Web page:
The appellate court overturned the trial court’s decision finding  reasonable inferences that there was a lack of local franchisee management independence. The court focused on several factors where the franchisor exercised control over the franchisees.  Sui Juris owner testified a Domino’s “area leader,”  told him to fire Taylor and one other employee. He said he had no choice; he had to follow the area leader’s instructions.

    Domino’s provided its franchisees with a “manager’s reference guide” describing the specific employment hiring requirements for all “personnel involved in product delivery.” It also described the documents that had to be included in employee personnel files, required all employees to submit “[t]ime cards and daily time report,” and specified explicit grooming standards for employees. The franchise agreement itself substantially limited franchisee independence in areas beyond food preparation standards. It limited the franchisee’s ability to relocate and dictated many of the internal programs and hours of operation and advertising requirements.

    Based on all these factors, the court concluded the assistant manager was not an independent contractor, or at least that there was sufficient evidence for a jury to conclude that the franchisor could be liable for the franchisee’s actions.

    I expect this case will be used by the plaintiff’s bar as a way to bring in franchisors in typical employment disputes.  This would not only increase the number of defendants and the breadth of discovery, it could also create conflict between the franchisee and the franchisor.  Companies or individuals considering a franchise agreement should seek the advice of competent legal counsel before signing the franchise agreement.

    The Law Office of Phillip J. Griego
    95 South Market Street, Suite 520
    San Jose, CA 95113
    Tel. 408-293-6341
     
    Original article by Robert E. Nuddleman, former associate of The Law Office of Phillip J. Griego.
     
    Feel free to suggest topics for the blog. We are happy to consider topics pertaining to general points of Labor and Employment Law, but we cannot answer questions about specific situations or provide legal advice. If you desire legal advice, you should contact an attorney.
     
    Your use of this blog does not create an attorney-client relationship between you and the Law Office of Phillip J. Griego. The use of the Internet or this blog for communication with the firm or any individual member of the firm does not establish an attorney-client relationship. Confidential or time-sensitive information should not be posted in this blog and the Law Office of Phillip J. Griego cannot guarantee the confidentiality of anything posted to this blog.Phillip J. Griego represents employees and businesses throughout Silicon Valley and the greater San Francisco Bay Area including Palo Alto, Menlo Park, Mountain View, Los Altos, San Jose, the South Bay Area, Campbell, Los Gatos, Cupertino, Morgan Hill, Gilroy, Sunnyvale, Santa Cruz, Saratoga, and Alameda, San Mateo, Santa Clara, San Benito, Mendocino, and Calaveras counties.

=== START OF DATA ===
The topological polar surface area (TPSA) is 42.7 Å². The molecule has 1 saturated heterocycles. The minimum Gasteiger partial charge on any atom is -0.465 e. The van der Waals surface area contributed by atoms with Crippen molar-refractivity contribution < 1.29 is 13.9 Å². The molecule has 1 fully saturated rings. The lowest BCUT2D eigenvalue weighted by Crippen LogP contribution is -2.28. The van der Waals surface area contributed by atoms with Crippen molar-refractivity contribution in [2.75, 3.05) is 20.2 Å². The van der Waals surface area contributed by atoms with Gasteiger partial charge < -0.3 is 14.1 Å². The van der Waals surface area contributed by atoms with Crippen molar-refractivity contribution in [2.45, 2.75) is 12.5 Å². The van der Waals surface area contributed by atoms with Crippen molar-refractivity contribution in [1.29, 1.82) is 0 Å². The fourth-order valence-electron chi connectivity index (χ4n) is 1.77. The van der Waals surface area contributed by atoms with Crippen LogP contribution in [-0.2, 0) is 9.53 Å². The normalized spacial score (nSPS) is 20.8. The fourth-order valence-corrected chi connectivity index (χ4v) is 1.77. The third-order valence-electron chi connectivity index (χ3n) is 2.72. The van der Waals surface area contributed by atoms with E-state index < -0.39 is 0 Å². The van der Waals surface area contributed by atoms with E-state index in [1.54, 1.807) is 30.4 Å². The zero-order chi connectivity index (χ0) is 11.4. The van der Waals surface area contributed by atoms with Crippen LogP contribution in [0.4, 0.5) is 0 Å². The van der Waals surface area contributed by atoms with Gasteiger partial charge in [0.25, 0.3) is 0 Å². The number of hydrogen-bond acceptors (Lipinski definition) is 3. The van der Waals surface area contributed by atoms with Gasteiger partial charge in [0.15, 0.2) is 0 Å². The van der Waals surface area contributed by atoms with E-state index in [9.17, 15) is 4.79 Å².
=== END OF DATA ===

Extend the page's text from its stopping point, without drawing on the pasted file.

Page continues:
• Inexpensive Sexual Harassment Training By The DFEH?

    The DFEH has been conducting no-cost sexual harassment prevention for state employers for the past year. It has now decided to offer the same training to private employers, purportedly at a low cost. The DFEH hasn’t specified what it means by “low-cost,” but it did indicate that the training will be available online.

    You can visit the DFEH’s website for more information. The press release should be available online in the next couple of days.

    The Law Office of Phillip J. Griego
    95 South Market Street, Suite 520
    San Jose, CA 95113
    Tel. 408-293-6341
     
    Original article by Robert E. Nuddleman, former associate of The Law Office of Phillip J. Griego.
     
    Feel free to suggest topics for the blog. We are happy to consider topics pertaining to general points of Labor and Employment Law, but we cannot answer questions about specific situations or provide legal advice. If you desire legal advice, you should contact an attorney.
     
    Your use of this blog does not create an attorney-client relationship between you and the Law Office of Phillip J. Griego. The use of the Internet or this blog for communication with the firm or any individual member of the firm does not establish an attorney-client relationship. Confidential or time-sensitive information should not be posted in this blog and the Law Office of Phillip J. Griego cannot guarantee the confidentiality of anything posted to this blog.Phillip J. Griego represents employees and businesses throughout Silicon Valley and the greater San Francisco Bay Area including Palo Alto, Menlo Park, Mountain View, Los Altos, San Jose, the South Bay Area, Campbell, Los Gatos, Cupertino, Morgan Hill, Gilroy, Sunnyvale, Santa Cruz, Saratoga, and Alameda, San Mateo, Santa Clara, San Benito, Mendocino, and Calaveras counties.